Okay, so it’s been a while since I’ve done what I originally intended to do with this blog: keep my various projects aggregated into one site. I’m slowly getting back into it, and I think I’ll start back off by going in reverse order, starting with my project from the last few weeks.
Recently, a friend of mine asked me to help her out cutting the video packages for the awards ceremony for the 3rd annual Indiecade Festival. Indiecade is the International Festival of Independent Games. In short, it is meant to be a sort of Sundance Film Festival for games produced outside the usual “studio” system. The project comprised of thirty-two short :15 packages for each of the finalists in the festival and a finalist montage to open the event. To balance out the work I had the help of fellow editor and USC Interactive Media student Cory Sanford, so I had more time to focus on the important opening montage.
All of our source footage came from each of the different production teams for each game, so you can imagine that all our media came in a nearly infinite amount of flavors. I took advantage Perian‘s ability to open nearly any type of video file, and kept with a traditional offline/online workflow in my new version of Avid Media Composer 5. (Thanks Avid!) Combining these two allowed me to turn nearly every source I was provided with into 10:1 Avid media straight from the source video file, since Avid’s Import tool employs every Quicktime codec (i.e. Perian) installed on my editing system. From there I was able to edit seamlessly without worrying about different codecs and without carrying around with me a boatload of media. Once the edit was locked, I simply decomposed the Avid sequence and batch-imported the master clips at 1:1 from the original source files of those various flavors. It worked like a charm.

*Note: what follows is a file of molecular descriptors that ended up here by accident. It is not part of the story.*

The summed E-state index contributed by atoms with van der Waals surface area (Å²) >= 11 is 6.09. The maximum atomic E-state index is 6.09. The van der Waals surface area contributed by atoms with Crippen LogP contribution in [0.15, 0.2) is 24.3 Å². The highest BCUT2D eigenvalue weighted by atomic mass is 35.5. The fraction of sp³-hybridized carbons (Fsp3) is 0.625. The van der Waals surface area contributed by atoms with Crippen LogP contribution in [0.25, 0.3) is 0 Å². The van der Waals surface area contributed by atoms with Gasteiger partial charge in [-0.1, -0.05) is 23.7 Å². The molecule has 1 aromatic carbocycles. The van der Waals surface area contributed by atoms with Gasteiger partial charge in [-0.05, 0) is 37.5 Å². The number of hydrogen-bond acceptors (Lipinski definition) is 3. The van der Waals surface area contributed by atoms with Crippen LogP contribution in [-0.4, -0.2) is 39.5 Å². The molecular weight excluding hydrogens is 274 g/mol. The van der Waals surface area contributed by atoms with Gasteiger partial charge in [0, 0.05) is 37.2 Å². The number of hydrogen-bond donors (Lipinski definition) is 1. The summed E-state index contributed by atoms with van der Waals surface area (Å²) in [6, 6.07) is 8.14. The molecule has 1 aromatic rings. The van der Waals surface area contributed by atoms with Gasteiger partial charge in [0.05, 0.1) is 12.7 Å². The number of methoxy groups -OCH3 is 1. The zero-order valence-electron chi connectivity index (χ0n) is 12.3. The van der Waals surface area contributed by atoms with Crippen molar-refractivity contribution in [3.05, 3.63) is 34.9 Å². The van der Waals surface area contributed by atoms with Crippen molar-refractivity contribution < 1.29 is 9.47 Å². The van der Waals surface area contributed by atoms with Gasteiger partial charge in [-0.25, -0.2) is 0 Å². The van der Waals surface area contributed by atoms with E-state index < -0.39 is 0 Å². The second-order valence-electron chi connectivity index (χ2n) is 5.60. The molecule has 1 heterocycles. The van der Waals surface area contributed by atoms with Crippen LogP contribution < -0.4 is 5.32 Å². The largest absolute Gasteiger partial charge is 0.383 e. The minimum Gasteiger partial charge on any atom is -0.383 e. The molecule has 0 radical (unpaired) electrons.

The event was hosted by Levar Burton of Reading Rainbow and Star Trek: The Next Generation, two mainstays of my childhood. It also featured live DJ sets by 8-Bit Weapon and awesome presenters including Isaiah Mustafah and Seth Gordon, director of The King Of Kong. The show was at Sony Studios in Culver City. It was a really fun event and a great festival to be a part of. Slides below: